One of the biggest problems we’ve had at Floobits is network filtering. Many network administrators block outbound connections that use protocols besides HTTP/HTTPS. It’s not uncommon for this to happen in schools, large companies, government offices, and hotels. This is troublesome.
We recently released new versions of our plugins that detect port blocking and work-around it. If our plugins can’t connect to
floobits.com on port
3448, they try
proxy.floobits.com on port
443. All of our plugins communicate over TLS, so the network traffic looks like HTTPS. Unless the connection is man-in-the-middled, it should work without users noticing. Building this took weeks of planning, development, and testing. This was time that should have been used for more productive purposes.
Network admins make various excuses for this censorship. It prevents abuse. It stops people from using protocols associated with piracy. These points are valid, but there are better ways to address them. More importantly, the costs far outweigh the benefits. Unfortunately, these costs are paid by users and developers, not network admins.
To give a concrete example: I recently vacationed in Canada with my parents and siblings. We stayed at one hotel that restricted outbound network access. This was particularly frustrating at the time, because my grandmother had passed away recently, and my mother was trying to get grandma’s headstone made. Because outbound SMTP was blocked, she couldn’t change a message on the headstone. She fortunately managed to find a different connection, but the point is made: one cannot fully anticipate the consequences of restricting outbound Internet access. Many users hardly notice the restrictions. Many are annoyed by them. And occasionally, someone’s quality of life is seriously affected by port blocking.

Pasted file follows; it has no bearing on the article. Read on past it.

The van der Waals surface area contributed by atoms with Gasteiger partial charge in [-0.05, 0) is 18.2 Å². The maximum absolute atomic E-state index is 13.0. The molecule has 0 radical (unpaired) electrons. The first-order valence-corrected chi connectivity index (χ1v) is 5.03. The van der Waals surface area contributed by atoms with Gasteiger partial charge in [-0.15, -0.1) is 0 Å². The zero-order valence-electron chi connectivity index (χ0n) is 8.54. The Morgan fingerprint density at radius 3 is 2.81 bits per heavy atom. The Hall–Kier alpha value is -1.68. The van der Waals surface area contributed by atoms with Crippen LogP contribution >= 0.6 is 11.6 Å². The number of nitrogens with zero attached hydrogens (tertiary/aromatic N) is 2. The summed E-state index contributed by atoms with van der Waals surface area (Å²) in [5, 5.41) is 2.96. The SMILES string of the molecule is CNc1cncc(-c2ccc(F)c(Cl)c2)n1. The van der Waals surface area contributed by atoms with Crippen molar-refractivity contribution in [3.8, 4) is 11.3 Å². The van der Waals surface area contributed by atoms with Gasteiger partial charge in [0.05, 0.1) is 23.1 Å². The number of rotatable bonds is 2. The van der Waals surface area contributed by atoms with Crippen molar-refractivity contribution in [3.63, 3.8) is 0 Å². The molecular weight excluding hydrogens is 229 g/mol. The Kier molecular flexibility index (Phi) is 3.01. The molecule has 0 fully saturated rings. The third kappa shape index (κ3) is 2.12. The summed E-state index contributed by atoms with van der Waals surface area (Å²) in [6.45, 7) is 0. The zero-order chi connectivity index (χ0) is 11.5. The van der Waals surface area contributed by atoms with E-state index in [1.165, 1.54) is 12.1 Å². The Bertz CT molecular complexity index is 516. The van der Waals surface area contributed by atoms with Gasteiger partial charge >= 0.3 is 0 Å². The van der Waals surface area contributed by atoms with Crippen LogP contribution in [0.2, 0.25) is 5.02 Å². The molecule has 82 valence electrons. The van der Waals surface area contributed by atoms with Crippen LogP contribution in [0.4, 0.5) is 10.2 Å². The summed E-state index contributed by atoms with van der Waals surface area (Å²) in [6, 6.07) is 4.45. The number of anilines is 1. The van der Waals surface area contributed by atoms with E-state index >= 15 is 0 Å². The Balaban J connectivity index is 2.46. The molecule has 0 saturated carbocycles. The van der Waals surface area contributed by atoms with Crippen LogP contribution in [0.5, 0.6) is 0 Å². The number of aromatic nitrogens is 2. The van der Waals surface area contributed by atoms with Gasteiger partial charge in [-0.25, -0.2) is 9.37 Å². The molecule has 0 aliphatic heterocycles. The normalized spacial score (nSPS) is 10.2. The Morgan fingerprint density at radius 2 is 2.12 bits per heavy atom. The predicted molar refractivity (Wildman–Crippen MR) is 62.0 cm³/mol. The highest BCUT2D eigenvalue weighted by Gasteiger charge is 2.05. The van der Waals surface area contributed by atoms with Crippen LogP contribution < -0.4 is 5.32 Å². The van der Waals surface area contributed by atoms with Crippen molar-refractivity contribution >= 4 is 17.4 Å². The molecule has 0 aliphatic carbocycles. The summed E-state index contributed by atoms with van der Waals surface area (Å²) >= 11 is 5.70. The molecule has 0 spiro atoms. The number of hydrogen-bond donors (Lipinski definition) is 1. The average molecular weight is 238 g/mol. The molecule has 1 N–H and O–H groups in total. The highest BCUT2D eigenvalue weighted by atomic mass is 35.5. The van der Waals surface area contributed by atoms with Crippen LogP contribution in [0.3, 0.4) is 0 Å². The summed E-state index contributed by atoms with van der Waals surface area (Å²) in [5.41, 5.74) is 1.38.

The Internet is more than just the web. There are thousands of protocols besides HTTP. Individually, each one may not be popular, but the majority of people use some of them. Blocking these protocols harms everyone. It frustrates users. It forces developers to build work-arounds. It stifles innovation in network protocols. Competent administrators can secure their networks and prevent abuse without resorting to such heavy-handed tactics. If you are a network administrator, I urge you to reconsider port blocking.